We Are What We Eat

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Well, it would be impossible for me not to center my entry this month on the current state of affairs in our country.  How can you not be affected by the dark clouds and just feel absolutely disappointed?  I’ve always thought of food and politics as walking hand in hand, no matter how grim that sounds.  I believe that what you eat and how you eat is a reflection of you and your values–you are what you eat sort of thing.  Why is it that after listening to NPR for a while this week do I feel this hard need to bake a tart with some local plums I’ve hanging around or making a cauliflower soup with that gorgeous orange head of Gardens of Eagan cauliflower I’ve in the fridge?  Why do all of these details matter so much more now than ever and why the mean drooling to cook up a storm? 

I guess I feel like when I can put a name and even a face to a local producer of something I’ve bought, such as in this case a head of cauliflower, I feel empowered.  I feel powerful.  I feel that sense of destiny being in my own hands.  There are no real middlemen between me and my decisions and there is a no great gulf between me and my values.  Does that even make much sense?  I don’t know, I haven’t really thought this through completley, but I know it to be true.  There is something really beautiful about knowledge and empowerment and therefore confidence, particularly in a time when I feel, as a citizen of this country, that so much could be or is out of my hands, even a dinner I put on the table.  And isn’t it lovely to know that you can straight support someone in your community who you can know and learn from and learn about, such as a small farmer, and know that you’re serving your own community, enriching it, and getting something as gorgeous as a fresh head of cauliflower from it in return?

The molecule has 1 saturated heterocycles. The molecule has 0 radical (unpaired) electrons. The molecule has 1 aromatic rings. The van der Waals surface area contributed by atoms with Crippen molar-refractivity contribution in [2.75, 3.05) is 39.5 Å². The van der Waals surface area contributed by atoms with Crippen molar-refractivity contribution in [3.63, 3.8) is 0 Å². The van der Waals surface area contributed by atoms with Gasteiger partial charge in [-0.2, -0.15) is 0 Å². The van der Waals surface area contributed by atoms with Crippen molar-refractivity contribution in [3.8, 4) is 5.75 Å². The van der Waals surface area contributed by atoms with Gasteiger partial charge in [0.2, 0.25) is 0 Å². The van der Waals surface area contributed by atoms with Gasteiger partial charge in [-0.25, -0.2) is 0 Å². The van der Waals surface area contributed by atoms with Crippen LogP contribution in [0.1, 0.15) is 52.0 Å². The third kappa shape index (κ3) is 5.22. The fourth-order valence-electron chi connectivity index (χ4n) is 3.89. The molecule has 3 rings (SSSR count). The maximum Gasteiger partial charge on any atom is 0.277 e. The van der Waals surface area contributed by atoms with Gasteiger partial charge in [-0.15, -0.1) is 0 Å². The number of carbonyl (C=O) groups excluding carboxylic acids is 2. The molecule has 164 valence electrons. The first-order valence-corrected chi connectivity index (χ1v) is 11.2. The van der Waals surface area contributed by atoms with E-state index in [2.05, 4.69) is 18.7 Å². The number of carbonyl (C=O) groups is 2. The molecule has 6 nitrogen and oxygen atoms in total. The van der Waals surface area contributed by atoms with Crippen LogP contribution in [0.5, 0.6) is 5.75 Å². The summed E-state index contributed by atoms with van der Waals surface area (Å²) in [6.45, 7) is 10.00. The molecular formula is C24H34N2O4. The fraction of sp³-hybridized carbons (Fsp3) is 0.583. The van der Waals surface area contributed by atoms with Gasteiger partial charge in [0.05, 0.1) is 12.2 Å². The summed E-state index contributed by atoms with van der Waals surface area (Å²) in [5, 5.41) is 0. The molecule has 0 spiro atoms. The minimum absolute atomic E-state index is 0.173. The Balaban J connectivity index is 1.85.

Perhaps I’m crazy, but I feel this to be true.  Doesn’t it seem that something as simple as that can sustain us, as a family, as a community and nation?  In honor of that head of cauliflower, a soup to bring you back around.  A soup to make you patriotic.  Now, don’t forget to invite your neighbor over for a cup of this soup and tell your children where the food is from.  This is what eating well is all about.

Curried Cauliflower and Potato Soup

olive oil or butter, 1 large yellow onion (chopped), 4 cloves of garlic (chopped), 3 tablespoons of curry powder, medium to large head of local cauliflower (chopped into 1/2 inch pieces), 3 potatoes (chopped into half inch pieces), 1 quart of chicken stock, milk added for taste and consistency, salt and pepper

In a large, heavy soup pot melt a tablespoon of butter and tablespoon of olive oil over medium heat.  Sweat the onion, garlic, curry powder, and pinch of salt until softened.  Add the cauliflower and potato and saute for a minute with the onion mixture.  Then add the stock and bring to boil gently and then simmer until the cauliflower and potato are tender.  Blend the soup with either a hand or standing blender until very creamy.  Put back on the heat over medium and stir in as much milk as you’d like for consistency; add salt and pepper to taste. 

Peace, Kristin